3 Therapeutic Areas of Supplement Use You Should Adopt
These strategies are simple to adopt, not expensive, and serve the whole person.
Posted Mar 31, 2020
While medical providers often recommend the use of supplements for patients with nutritional deficiencies of some kind, integrative medicine is becoming more and more interested in expanding outside of this one-track approach.
As a result, in addition to providing patients with the most accurate, up-to-date information on supplements, it is also the job of an integrative health professional to consider uses more therapeutic in nature. And while these approaches still adhere to a physician's typical strategies of implementation, they require candid conversation to discover if this method may interact with their current prescriptions or over-the-counter medications.
Here are three therapeutic areas of supplement use that you should consider during your next consultation with your doctor. They're relatively simple to adopt, not overly expensive, and serve as a proactive approach to whole-person care.
After your doctor rules out sleep apnea or other medical conditions, improving your sleep through the judicious use of supplements and good sleep hygiene is an important way to practice integrative health.
Slow-release melatonin has been shown to improve the quality of life for both children with autism and their parents, for example. It can also be prescribed to help with jet lag for frequent or long-distance travelers.
Other supplements with some evidence for assisting with sleep include lavender, valerian, chamomile tea or extract, passionflower extract, melatonin, magnesium, L-theanine, and 5-HTP. After checking for medication interactions, I often find patients can successfully substitute combinations of these ingredients for drugs prescribed for insomnia and with fewer side effects.
But they need to be used properly. For example, I often find my patients take melatonin too late in the evening for it to work. It takes hours to take effect.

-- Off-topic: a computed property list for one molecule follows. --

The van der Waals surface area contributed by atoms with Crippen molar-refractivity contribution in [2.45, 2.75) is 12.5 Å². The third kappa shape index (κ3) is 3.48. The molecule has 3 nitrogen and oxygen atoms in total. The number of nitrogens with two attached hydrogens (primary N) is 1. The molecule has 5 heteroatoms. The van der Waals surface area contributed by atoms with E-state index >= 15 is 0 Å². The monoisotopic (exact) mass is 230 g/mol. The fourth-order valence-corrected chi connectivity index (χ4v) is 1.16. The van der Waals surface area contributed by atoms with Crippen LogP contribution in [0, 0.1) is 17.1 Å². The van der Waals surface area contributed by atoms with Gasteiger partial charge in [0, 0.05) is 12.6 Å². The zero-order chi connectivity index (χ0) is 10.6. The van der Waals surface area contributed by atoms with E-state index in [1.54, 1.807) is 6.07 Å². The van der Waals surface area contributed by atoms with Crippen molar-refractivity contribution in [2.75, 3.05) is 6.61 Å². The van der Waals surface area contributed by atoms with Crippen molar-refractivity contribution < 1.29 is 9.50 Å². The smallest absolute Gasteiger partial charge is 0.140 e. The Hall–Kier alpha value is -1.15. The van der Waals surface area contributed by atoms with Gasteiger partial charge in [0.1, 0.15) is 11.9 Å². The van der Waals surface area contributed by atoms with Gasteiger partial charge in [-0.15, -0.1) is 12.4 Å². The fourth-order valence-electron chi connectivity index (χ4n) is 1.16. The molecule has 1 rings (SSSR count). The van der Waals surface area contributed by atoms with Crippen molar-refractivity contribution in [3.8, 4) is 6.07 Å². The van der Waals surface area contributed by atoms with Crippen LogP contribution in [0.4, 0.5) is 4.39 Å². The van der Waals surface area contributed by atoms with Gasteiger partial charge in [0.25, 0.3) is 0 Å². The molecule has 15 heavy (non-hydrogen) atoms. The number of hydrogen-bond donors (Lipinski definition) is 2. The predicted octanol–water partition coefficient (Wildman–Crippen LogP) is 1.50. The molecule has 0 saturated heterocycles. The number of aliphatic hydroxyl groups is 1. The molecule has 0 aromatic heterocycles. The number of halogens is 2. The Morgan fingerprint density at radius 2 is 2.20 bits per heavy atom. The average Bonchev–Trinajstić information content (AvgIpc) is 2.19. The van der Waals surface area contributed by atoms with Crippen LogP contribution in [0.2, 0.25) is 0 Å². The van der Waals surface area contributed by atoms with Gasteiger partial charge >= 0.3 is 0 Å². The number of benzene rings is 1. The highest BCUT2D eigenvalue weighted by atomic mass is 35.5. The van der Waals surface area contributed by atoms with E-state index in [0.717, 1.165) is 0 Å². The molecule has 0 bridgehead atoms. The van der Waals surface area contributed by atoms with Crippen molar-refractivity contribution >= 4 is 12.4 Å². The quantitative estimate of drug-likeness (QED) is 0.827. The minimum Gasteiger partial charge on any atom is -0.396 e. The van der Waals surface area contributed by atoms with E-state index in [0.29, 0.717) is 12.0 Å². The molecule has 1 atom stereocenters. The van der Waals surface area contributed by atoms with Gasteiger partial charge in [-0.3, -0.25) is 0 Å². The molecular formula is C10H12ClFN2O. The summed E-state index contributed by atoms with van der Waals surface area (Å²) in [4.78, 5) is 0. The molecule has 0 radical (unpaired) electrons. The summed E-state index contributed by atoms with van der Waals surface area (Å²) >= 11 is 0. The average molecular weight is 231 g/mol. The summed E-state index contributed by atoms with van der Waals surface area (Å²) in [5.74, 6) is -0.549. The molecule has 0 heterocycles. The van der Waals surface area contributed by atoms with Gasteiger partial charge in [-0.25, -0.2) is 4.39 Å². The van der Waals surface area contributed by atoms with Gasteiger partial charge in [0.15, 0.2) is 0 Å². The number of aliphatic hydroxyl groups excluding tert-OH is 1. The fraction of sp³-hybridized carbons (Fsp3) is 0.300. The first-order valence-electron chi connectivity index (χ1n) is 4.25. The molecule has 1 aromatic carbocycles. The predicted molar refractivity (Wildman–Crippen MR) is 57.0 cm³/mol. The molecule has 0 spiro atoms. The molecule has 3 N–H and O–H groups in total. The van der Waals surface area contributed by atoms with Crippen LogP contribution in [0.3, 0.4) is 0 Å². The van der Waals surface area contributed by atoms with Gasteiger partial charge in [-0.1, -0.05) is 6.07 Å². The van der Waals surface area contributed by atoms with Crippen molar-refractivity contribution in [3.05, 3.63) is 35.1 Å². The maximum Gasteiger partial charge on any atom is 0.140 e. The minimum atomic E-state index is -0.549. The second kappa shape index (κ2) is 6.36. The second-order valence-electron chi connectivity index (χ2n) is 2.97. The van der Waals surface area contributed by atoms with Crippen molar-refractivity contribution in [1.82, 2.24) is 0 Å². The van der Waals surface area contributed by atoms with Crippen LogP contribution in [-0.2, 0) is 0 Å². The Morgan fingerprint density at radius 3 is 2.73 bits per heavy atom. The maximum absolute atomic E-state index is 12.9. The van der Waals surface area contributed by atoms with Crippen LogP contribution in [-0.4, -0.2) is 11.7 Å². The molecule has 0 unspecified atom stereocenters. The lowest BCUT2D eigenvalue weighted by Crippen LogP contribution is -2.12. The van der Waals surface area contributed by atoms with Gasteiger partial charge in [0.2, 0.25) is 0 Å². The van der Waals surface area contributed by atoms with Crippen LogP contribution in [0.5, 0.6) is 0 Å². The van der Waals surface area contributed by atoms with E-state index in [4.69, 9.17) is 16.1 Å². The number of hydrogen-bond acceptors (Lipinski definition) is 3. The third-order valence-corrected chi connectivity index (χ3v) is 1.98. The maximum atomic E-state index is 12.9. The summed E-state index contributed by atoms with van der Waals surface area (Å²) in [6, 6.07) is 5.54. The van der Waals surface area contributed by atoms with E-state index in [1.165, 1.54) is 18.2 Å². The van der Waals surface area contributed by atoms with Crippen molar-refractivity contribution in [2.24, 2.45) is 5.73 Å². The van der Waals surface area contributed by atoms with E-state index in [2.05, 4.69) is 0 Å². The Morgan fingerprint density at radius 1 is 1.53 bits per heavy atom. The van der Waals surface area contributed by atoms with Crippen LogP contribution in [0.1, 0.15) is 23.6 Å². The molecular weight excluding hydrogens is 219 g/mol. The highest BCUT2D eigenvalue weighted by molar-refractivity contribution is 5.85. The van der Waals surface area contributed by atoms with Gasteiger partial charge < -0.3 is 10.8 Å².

Those suffering from anxiety and mild to moderate depression may benefit from supplements. For example, if you have anxiety, maybe talk to your doctor about ginkgo Biloba supplements. Four weeks of supplementation can reduce symptoms of generalized anxiety disorder or adjustment disorder.
Daily lavender supplements, such as Silexan, can reduce anxiety and improve sleep. Moderate doses of folic acid (1 mg per day or less) may improve the response to antidepressant medications in patients with major depressive disorder. While it should be prescribed carefully because of its many drug interactions, St. John's wort can be helpful for anxiety and depression.
While not traditionally considered a therapeutic area, it is equally as important to consult a doctor regarding supplement use for weight loss or other dietary goals.
In the video below, I discuss the potential downsides of this type of supplement use as well as discuss the origin of a lot of these supplements and the problems often associated with them.
Integrating With Pharmacy Care
Doctors may be tempted to leave the issue of interactions with the patient's pharmacist, an important member of the integrative health team. Unfortunately, a Chicago Tribune investigation revealed that pharmacists missed half of the dangerous drug interactions—and this happened even when patients brought two prescriptions to the pharmacy at the same time.
A pharmacist who does not know about or ask about supplements is unlikely to alert a health care provider or the patient to interactions. Your doctor may need to work with a specific pharmacist, asking them to get training and provide services about supplement-drug interactions and use.
Integrating the pharmacy into whole person care ideally means that patients would share any supplement use with the pharmacist, remind them of other prescriptions and over-the-counter drugs they take, and discuss whether a new prescription may interact with what they are taking. In addition to investigating individual supplements, you and your providers can check the FDA Dietary Supplement Ingredient Advisory List and sign up for alerts when new ingredients are added.
Finding Quality Supplements
As seen with the FDA and FTC warning, there is a market of supplements that are either unproven in their perceived effect or blatantly fraudulent in their advertisement. To combat this and ensure patients obtain the best quality supplements, consult your physician, and consider the following tips.
- Look for products with the NSF International, USP, or Consumer Laboratories seal.
- Check the U.S. Pharmacopoeia information on dietary supplements and food at Quality Matters.
- See the Dietary and Herbal Supplements guide at the National Center for Complementary and Alternative Medicine.
- A subscription to the Natural Medicines Comprehensive Database may be of value to those who want detailed information and up-to-date evidence on supplements.
To learn more about supplements and the strategies of practice to consider implementing, see the Provider’s Pocket Guide to Supplements.